Julian made a motion with his hand, otherwise lay still, his pale face turned upwards.
“I shall be back very quickly,” Waymark added, taking his hat. Then, turning back for a moment, “You mustn’t give way like this, old fellow; this is horrible weakness. Dare I leave you alone?”
Julian stretched out his hand, and Waymark pressed it.
Waymark received from the police a confirmation of all that Julian had said, and returned home. Julian still lay on the couch, calmer, but like one in despair. He begged Waymark to let him remain where he was through the night, declaring that in any case sleep was impossible for him, and that perhaps he might try to pass the hours in reading. They talked together for a time; then Waymark lay down on the bed and shortly slept.
He was to be at the police court in the morning. Julian would go to the hospital as usual.
“Shall you call at home on your way?” Waymark asked him.
“But what do you mean to do?”
“I must think during the day. I shall come to-night, and you will tell me what has happened.”
So they parted, and Waymark somehow or other whiled away the time till it was the hour for going to the court. He found it difficult to realise the situation; so startling and brought about so suddenly. Julian had been the first to put into words the suspicion of them both, that it was all a deliberate plot of Harriet’s; but he had not been able to speak of his own position freely enough to let Waymark understand the train of circumstances which could lead Harriet to such resoluteness of infamy. Waymark doubted. But for the unfortunate fact of Ida’s secret necessities, he could perhaps scarcely have entertained the thought of her guilt. What was the explanation of her being without employment? Why had she hesitated to tell him, as soon as she lost her work? Was there not some mystery at the bottom of this, arguing a lack of complete frankness on Ida’s part from the first?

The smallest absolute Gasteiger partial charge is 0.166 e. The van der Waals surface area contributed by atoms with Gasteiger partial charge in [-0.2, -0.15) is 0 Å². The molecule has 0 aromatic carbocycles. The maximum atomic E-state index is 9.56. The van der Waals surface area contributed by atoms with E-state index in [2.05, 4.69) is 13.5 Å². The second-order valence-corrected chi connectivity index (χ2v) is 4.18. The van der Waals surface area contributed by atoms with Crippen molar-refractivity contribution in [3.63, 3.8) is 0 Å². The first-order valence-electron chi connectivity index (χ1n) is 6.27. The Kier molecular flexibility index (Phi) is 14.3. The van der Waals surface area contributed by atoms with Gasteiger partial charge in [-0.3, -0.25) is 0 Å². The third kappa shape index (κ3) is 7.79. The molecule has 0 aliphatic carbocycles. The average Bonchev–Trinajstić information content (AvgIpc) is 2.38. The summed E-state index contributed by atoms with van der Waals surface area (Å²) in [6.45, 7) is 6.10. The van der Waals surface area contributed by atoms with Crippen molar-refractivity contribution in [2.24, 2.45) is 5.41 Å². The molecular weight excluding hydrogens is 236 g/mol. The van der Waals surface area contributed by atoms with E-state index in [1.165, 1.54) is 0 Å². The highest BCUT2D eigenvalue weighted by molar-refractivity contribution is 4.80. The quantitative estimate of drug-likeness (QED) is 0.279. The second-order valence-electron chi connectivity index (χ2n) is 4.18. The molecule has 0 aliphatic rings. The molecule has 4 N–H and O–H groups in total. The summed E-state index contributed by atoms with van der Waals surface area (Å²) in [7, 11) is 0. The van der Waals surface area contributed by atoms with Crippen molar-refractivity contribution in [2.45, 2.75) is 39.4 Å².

The actual pain caused by Ida’s danger was, strange to say, a far less important item in his state of mind than the interest which the situation inspired. Through the night he had thought more of Julian than of Ida. What he had for some time suspected had now found confirmation; Julian was in love with Ida, in love for the first time, and under circumstances which, as Julian himself had said, might well suffice to change his whole nature. Waymark had never beheld such terrible suffering as that depicted on his friend’s face during those hours of talk in the night. Something of jealousy had been aroused in him by the spectacle; not jealousy of the ordinary gross kind, but rather a sense of humiliation in the thought that he himself had never experienced, was perhaps incapable of, such passion as racked Julian in every nerve. This was the passion which Ida